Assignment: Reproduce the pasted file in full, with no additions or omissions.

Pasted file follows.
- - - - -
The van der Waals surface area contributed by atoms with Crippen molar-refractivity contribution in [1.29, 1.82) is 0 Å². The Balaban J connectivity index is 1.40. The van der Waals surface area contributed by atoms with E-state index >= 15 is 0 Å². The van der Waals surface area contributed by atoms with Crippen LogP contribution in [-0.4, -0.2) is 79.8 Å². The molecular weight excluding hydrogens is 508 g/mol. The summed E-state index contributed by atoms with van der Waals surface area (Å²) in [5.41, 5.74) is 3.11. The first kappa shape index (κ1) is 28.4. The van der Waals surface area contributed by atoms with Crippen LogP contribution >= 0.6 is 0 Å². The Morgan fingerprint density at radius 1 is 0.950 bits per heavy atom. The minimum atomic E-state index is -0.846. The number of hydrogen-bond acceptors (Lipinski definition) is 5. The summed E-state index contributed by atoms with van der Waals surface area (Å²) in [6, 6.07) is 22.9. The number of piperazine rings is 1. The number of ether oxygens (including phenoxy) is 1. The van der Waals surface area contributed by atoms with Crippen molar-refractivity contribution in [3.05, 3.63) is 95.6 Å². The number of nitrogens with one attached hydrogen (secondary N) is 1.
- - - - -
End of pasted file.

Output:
The van der Waals surface area contributed by atoms with Crippen molar-refractivity contribution in [1.29, 1.82) is 0 Å². The Balaban J connectivity index is 1.40. The van der Waals surface area contributed by atoms with E-state index >= 15 is 0 Å². The van der Waals surface area contributed by atoms with Crippen LogP contribution in [-0.4, -0.2) is 79.8 Å². The molecular weight excluding hydrogens is 508 g/mol. The summed E-state index contributed by atoms with van der Waals surface area (Å²) in [5.41, 5.74) is 3.11. The first kappa shape index (κ1) is 28.4. The van der Waals surface area contributed by atoms with Crippen LogP contribution >= 0.6 is 0 Å². The Morgan fingerprint density at radius 1 is 0.950 bits per heavy atom. The minimum atomic E-state index is -0.846. The number of hydrogen-bond acceptors (Lipinski definition) is 5. The summed E-state index contributed by atoms with van der Waals surface area (Å²) in [6, 6.07) is 22.9. The number of piperazine rings is 1. The number of ether oxygens (including phenoxy) is 1. The van der Waals surface area contributed by atoms with Crippen molar-refractivity contribution in [3.05, 3.63) is 95.6 Å². The number of nitrogens with one attached hydrogen (secondary N) is 1.